Greg Schochet






I'm fortunate to have been in the producer's chair for somewhere around 20 recording projects. It's one of those jobs that there's really no training for, and kind of a chicken or the egg proposition; how does anyone know you're any good at it until you've done it? I suppose my first opportunity came about by having made one more record than someone who wanted to make their first. 

It's a funny job, not always easy to explain, and never the same twice. In short, I'd say it's one artist asking another to help focus and execute their vision, ostensibly because artist one feels artist two has some experience or insight they'd like to bring to their recording.

On the other hand, it can be more like hiring an electrician to wire your house. It's a complicated job, which they know how to do and you don't.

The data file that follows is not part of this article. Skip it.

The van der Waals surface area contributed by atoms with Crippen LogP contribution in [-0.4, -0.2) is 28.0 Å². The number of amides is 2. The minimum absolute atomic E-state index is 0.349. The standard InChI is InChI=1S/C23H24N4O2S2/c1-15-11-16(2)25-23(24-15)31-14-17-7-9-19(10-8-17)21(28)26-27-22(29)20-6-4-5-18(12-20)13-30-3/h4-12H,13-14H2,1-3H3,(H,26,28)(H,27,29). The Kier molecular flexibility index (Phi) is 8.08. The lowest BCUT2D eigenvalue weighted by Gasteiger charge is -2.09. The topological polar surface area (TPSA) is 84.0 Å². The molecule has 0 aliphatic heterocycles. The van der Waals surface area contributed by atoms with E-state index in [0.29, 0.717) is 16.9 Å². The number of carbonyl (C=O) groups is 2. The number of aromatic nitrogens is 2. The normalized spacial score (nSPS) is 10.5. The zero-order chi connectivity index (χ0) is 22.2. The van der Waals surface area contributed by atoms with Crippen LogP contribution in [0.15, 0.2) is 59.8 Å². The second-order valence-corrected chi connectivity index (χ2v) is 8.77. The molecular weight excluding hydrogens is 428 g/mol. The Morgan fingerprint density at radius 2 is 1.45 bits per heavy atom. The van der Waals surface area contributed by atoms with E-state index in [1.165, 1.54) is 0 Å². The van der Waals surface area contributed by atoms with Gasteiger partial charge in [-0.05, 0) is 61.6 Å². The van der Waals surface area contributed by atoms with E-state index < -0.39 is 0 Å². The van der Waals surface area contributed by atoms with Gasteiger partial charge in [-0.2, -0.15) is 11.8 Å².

As such, I've done recordings with well-established working bands that have their songs written and arranged, and are looking for an outside ear and someone to help make decisions during the recording process. In these cases, a producer can help avoid potential conflicts and make the process go much faster, and hopefully get to play tambourine on at least one song. 

In other cases, I've been hired by songwriters who have a pile of songs, but no experience with recording. For these, I've helped choose and arrange a cohesive set of songs, hired the band, worked out a budget, played guitar and mandolin, and ran the sessions. Usually left the tambourine to the drummer on those.